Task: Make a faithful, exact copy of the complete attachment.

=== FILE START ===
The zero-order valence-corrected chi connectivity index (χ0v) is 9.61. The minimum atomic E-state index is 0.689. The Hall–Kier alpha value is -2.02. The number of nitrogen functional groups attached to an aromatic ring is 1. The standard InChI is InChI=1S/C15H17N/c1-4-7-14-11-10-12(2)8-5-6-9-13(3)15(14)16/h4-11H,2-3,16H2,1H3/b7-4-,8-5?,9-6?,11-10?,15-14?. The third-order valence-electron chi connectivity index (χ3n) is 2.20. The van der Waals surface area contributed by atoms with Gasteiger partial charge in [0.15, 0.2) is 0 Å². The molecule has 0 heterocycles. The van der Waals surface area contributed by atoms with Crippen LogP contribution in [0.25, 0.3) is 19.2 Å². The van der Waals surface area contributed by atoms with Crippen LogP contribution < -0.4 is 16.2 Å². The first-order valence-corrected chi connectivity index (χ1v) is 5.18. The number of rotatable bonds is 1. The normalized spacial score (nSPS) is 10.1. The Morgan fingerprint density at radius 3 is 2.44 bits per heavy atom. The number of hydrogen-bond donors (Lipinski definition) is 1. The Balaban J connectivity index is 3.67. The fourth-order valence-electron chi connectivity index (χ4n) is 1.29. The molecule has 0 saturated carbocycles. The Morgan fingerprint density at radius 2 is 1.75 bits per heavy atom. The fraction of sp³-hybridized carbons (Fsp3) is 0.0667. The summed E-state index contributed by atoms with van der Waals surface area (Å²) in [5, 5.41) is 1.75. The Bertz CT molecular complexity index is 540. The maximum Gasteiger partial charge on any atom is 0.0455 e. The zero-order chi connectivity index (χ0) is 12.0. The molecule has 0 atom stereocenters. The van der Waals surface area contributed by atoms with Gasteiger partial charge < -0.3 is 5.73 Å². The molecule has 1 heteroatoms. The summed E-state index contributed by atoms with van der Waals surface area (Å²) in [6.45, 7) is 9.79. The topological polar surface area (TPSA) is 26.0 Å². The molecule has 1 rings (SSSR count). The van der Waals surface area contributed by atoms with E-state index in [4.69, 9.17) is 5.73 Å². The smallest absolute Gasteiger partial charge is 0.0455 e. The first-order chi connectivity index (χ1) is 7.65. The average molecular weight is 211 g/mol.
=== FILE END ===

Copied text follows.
The zero-order valence-corrected chi connectivity index (χ0v) is 9.61. The minimum atomic E-state index is 0.689. The Hall–Kier alpha value is -2.02. The number of nitrogen functional groups attached to an aromatic ring is 1. The standard InChI is InChI=1S/C15H17N/c1-4-7-14-11-10-12(2)8-5-6-9-13(3)15(14)16/h4-11H,2-3,16H2,1H3/b7-4-,8-5?,9-6?,11-10?,15-14?. The third-order valence-electron chi connectivity index (χ3n) is 2.20. The van der Waals surface area contributed by atoms with Gasteiger partial charge in [0.15, 0.2) is 0 Å². The molecule has 0 heterocycles. The van der Waals surface area contributed by atoms with Crippen LogP contribution in [0.25, 0.3) is 19.2 Å². The van der Waals surface area contributed by atoms with Crippen LogP contribution < -0.4 is 16.2 Å². The first-order valence-corrected chi connectivity index (χ1v) is 5.18. The number of rotatable bonds is 1. The normalized spacial score (nSPS) is 10.1. The Morgan fingerprint density at radius 3 is 2.44 bits per heavy atom. The number of hydrogen-bond donors (Lipinski definition) is 1. The Balaban J connectivity index is 3.67. The fourth-order valence-electron chi connectivity index (χ4n) is 1.29. The molecule has 0 saturated carbocycles. The Morgan fingerprint density at radius 2 is 1.75 bits per heavy atom. The fraction of sp³-hybridized carbons (Fsp3) is 0.0667. The summed E-state index contributed by atoms with van der Waals surface area (Å²) in [5, 5.41) is 1.75. The Bertz CT molecular complexity index is 540. The maximum Gasteiger partial charge on any atom is 0.0455 e. The zero-order chi connectivity index (χ0) is 12.0. The molecule has 0 atom stereocenters. The van der Waals surface area contributed by atoms with Gasteiger partial charge < -0.3 is 5.73 Å². The molecule has 1 heteroatoms. The summed E-state index contributed by atoms with van der Waals surface area (Å²) in [6.45, 7) is 9.79. The topological polar surface area (TPSA) is 26.0 Å². The molecule has 1 rings (SSSR count). The van der Waals surface area contributed by atoms with E-state index in [4.69, 9.17) is 5.73 Å². The smallest absolute Gasteiger partial charge is 0.0455 e. The first-order chi connectivity index (χ1) is 7.65. The average molecular weight is 211 g/mol.